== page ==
Irving Fisher was a noted 20th-century economist. No less an authority than Milton Friedman called him "the greatest economist the United States has ever produced." Many of his contributions, such as the Fisher equation, the Fisher hypothesis and the Fisher separation theorem, are cited by economists to this day.
Yet one statement he made in 1929 destroyed his credibility for the rest of his life.
Three days before the Wall Street Crash of that year, he claimed that "stocks have reached what looks like a permanently high plateau." When he was disproved 72 hours later, he tried to get out from under the statement, but months of putting a positive spin on developments only further eroded his reputation.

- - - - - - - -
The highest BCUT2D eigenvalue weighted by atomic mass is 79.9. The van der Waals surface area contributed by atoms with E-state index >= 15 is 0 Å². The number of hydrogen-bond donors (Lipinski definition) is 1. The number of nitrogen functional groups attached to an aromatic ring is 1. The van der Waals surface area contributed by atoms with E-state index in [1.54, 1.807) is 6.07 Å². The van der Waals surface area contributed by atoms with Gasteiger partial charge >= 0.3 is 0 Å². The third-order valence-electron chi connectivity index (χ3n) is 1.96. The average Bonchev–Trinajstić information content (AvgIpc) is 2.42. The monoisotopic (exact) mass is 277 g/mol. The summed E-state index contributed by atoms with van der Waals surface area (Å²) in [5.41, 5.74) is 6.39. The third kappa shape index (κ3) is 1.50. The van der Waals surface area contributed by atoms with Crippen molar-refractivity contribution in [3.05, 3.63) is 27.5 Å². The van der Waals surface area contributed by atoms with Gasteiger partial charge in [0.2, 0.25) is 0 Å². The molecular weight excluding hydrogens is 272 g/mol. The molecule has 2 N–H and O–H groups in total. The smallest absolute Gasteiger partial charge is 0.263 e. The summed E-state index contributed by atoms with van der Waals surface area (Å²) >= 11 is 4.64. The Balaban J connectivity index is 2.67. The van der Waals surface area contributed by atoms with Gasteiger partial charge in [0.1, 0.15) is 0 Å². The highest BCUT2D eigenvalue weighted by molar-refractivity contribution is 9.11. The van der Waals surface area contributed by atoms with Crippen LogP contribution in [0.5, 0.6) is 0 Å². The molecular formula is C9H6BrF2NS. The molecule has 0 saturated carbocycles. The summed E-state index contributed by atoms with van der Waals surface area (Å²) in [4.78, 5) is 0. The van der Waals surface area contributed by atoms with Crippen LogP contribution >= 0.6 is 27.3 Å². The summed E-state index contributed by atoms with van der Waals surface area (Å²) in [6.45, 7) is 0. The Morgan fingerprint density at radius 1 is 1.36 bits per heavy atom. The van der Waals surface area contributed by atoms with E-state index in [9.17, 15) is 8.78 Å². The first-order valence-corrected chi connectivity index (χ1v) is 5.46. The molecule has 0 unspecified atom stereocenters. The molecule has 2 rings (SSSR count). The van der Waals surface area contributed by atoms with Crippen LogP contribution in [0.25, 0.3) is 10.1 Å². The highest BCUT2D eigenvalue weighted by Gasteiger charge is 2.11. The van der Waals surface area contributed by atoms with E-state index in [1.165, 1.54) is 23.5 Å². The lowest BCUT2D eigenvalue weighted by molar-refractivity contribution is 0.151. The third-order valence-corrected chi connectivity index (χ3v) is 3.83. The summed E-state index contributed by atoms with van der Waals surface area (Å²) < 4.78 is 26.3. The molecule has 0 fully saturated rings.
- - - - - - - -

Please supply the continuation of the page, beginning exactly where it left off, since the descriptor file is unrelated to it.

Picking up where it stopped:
He died in 1947, but a renewed interest in neoclassical economics in the 1950s caused a re-evaluation of his work and a rehabilitation of his name.